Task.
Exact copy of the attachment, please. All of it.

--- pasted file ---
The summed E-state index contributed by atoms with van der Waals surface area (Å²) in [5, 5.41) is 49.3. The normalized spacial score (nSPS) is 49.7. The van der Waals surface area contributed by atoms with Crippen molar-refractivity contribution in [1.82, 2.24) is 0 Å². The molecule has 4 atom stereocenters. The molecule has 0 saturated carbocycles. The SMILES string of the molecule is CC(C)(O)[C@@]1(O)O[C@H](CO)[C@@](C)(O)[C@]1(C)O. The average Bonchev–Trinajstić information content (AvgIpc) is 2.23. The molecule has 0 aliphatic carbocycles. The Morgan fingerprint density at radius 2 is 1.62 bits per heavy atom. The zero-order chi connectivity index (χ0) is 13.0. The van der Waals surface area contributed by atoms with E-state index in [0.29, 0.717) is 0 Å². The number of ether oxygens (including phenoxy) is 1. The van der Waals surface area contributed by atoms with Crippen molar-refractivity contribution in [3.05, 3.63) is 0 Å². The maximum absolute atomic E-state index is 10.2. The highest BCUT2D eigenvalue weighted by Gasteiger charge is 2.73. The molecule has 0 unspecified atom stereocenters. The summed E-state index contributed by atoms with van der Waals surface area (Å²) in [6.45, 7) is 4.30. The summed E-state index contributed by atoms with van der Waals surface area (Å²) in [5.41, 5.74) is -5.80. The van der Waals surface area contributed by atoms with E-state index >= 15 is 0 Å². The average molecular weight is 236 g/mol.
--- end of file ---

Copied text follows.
The summed E-state index contributed by atoms with van der Waals surface area (Å²) in [5, 5.41) is 49.3. The normalized spacial score (nSPS) is 49.7. The van der Waals surface area contributed by atoms with Crippen molar-refractivity contribution in [1.82, 2.24) is 0 Å². The molecule has 4 atom stereocenters. The molecule has 0 saturated carbocycles. The SMILES string of the molecule is CC(C)(O)[C@@]1(O)O[C@H](CO)[C@@](C)(O)[C@]1(C)O. The average Bonchev–Trinajstić information content (AvgIpc) is 2.23. The molecule has 0 aliphatic carbocycles. The Morgan fingerprint density at radius 2 is 1.62 bits per heavy atom. The zero-order chi connectivity index (χ0) is 13.0. The van der Waals surface area contributed by atoms with E-state index in [0.29, 0.717) is 0 Å². The number of ether oxygens (including phenoxy) is 1. The van der Waals surface area contributed by atoms with Crippen molar-refractivity contribution in [3.05, 3.63) is 0 Å². The maximum absolute atomic E-state index is 10.2. The highest BCUT2D eigenvalue weighted by Gasteiger charge is 2.73. The molecule has 0 unspecified atom stereocenters. The summed E-state index contributed by atoms with van der Waals surface area (Å²) in [6.45, 7) is 4.30. The summed E-state index contributed by atoms with van der Waals surface area (Å²) in [5.41, 5.74) is -5.80. The van der Waals surface area contributed by atoms with E-state index >= 15 is 0 Å². The average molecular weight is 236 g/mol.